We are independent & ad-supported. We may earn a commission for purchases made through our links.
Advertiser Disclosure
Our website is an independent, advertising-supported platform. We provide our content free of charge to our readers, and to keep it that way, we rely on revenue generated through advertisements and affiliate partnerships. This means that when you click on certain links on our site and make a purchase, we may earn a commission. Learn more.
How We Make Money
We sustain our operations through affiliate commissions and advertising. If you click on an affiliate link and make a purchase, we may receive a commission from the merchant at no additional cost to you. We also display advertisements on our website, which help generate revenue to support our work and keep our content free for readers. Our editorial team operates independently of our advertising and affiliate partnerships to ensure that our content remains unbiased and focused on providing you with the best information and recommendations based on thorough research and honest evaluations. To remain transparent, we’ve provided a list of our current affiliate partners here.

What Is a Mustard Bath?

By Misty Amber Brighton
Updated Feb 22, 2024
Our promise to you
WiseGeek is dedicated to creating trustworthy, high-quality content that always prioritizes transparency, integrity, and inclusivity above all else. Our ensure that our content creation and review process includes rigorous fact-checking, evidence-based, and continual updates to ensure accuracy and reliability.

Our Promise to you

Founded in 2002, our company has been a trusted resource for readers seeking informative and engaging content. Our dedication to quality remains unwavering—and will never change. We follow a strict editorial policy, ensuring that our content is authored by highly qualified professionals and edited by subject matter experts. This guarantees that everything we publish is objective, accurate, and trustworthy.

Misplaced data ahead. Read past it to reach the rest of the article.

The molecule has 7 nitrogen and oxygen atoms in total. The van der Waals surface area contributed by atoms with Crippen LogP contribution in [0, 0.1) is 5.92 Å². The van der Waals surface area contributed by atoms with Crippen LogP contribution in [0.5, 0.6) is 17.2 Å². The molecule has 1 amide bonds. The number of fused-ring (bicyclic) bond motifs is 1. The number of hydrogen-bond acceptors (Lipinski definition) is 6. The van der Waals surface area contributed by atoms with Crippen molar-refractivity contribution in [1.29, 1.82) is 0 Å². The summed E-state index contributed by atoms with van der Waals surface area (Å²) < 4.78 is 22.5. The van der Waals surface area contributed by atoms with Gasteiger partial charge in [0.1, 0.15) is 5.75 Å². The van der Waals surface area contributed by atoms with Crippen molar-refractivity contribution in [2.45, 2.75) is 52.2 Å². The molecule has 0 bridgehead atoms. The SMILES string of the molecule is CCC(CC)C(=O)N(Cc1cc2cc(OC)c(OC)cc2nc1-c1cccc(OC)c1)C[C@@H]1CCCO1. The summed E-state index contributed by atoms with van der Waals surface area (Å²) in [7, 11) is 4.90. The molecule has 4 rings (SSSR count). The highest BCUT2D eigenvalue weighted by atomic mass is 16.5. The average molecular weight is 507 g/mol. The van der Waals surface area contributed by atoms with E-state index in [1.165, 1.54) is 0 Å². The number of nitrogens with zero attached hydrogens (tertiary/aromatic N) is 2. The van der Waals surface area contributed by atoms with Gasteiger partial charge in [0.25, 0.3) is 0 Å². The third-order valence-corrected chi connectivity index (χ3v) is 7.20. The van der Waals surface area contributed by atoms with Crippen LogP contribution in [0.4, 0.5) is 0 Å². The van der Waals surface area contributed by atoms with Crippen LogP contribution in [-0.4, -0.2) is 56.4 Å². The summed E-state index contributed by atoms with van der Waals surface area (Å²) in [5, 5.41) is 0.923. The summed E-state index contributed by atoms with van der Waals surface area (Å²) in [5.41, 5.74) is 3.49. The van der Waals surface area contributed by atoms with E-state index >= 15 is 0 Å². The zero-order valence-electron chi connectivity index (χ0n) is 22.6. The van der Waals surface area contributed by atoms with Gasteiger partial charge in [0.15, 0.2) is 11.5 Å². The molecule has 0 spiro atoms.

Over the years, we've refined our approach to cover a wide range of topics, providing readers with reliable and practical advice to enhance their knowledge and skills. That's why millions of readers turn to us each year. Join us in celebrating the joy of learning, guided by standards you can trust.

Editorial Standards

At WiseGeek, we are committed to creating content that you can trust. Our editorial process is designed to ensure that every piece of content we publish is accurate, reliable, and informative.

Our team of experienced writers and editors follows a strict set of guidelines to ensure the highest quality content. We conduct thorough research, fact-check all information, and rely on credible sources to back up our claims. Our content is reviewed by subject-matter experts to ensure accuracy and clarity.

We believe in transparency and maintain editorial independence from our advertisers. Our team does not receive direct compensation from advertisers, allowing us to create unbiased content that prioritizes your interests.

People who would like to eliminate stress and relieve tired muscles may want to try a mustard bath. This medical treatment consists of dried mustard powder, kosher salt, powdered milk, ginger, and essential oils. It is added to a hot tub of water, and then soaked in for around 20 minutes. This alternative medicine is often administered at a spa, but can be used at home as well.

A mustard bath typically contains powdered milk, kosher salt, and ginger. Powdered mustard or ground mustard seed is used rather than prepared mustard. Various essential oils could be added to the mixture, and some of the more common ones used are eucalyptus, rosemary, and lemon. The ingredients needed to make this bath additive can be purchased inexpensively at many supermarkets.